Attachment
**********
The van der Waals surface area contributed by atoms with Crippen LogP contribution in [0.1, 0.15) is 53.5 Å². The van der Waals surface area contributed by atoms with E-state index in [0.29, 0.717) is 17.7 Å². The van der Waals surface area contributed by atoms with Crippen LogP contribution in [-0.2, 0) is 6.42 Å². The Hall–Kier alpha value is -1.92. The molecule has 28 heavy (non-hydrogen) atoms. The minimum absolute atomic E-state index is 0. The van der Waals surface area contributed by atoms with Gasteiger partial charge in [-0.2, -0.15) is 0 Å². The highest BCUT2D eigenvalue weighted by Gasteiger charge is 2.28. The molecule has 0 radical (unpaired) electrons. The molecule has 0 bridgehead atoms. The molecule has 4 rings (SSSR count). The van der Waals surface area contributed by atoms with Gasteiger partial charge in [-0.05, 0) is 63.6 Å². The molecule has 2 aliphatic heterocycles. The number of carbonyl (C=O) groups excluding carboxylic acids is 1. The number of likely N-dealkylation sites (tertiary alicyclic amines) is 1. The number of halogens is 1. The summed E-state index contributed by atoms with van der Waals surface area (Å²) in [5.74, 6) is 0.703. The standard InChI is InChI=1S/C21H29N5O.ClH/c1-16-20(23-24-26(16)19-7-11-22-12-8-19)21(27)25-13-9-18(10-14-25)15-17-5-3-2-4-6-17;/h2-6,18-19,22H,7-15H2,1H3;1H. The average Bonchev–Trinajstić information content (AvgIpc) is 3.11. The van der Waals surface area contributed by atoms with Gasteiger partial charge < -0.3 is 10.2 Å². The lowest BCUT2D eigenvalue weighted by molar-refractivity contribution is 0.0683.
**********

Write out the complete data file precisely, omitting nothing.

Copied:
The van der Waals surface area contributed by atoms with Crippen LogP contribution in [0.1, 0.15) is 53.5 Å². The van der Waals surface area contributed by atoms with E-state index in [0.29, 0.717) is 17.7 Å². The van der Waals surface area contributed by atoms with Crippen LogP contribution in [-0.2, 0) is 6.42 Å². The Hall–Kier alpha value is -1.92. The molecule has 28 heavy (non-hydrogen) atoms. The minimum absolute atomic E-state index is 0. The van der Waals surface area contributed by atoms with Gasteiger partial charge in [-0.2, -0.15) is 0 Å². The highest BCUT2D eigenvalue weighted by Gasteiger charge is 2.28. The molecule has 0 radical (unpaired) electrons. The molecule has 0 bridgehead atoms. The molecule has 4 rings (SSSR count). The van der Waals surface area contributed by atoms with Gasteiger partial charge in [-0.05, 0) is 63.6 Å². The molecule has 2 aliphatic heterocycles. The number of carbonyl (C=O) groups excluding carboxylic acids is 1. The number of likely N-dealkylation sites (tertiary alicyclic amines) is 1. The number of halogens is 1. The summed E-state index contributed by atoms with van der Waals surface area (Å²) in [5.74, 6) is 0.703. The standard InChI is InChI=1S/C21H29N5O.ClH/c1-16-20(23-24-26(16)19-7-11-22-12-8-19)21(27)25-13-9-18(10-14-25)15-17-5-3-2-4-6-17;/h2-6,18-19,22H,7-15H2,1H3;1H. The average Bonchev–Trinajstić information content (AvgIpc) is 3.11. The van der Waals surface area contributed by atoms with Gasteiger partial charge < -0.3 is 10.2 Å². The lowest BCUT2D eigenvalue weighted by molar-refractivity contribution is 0.0683.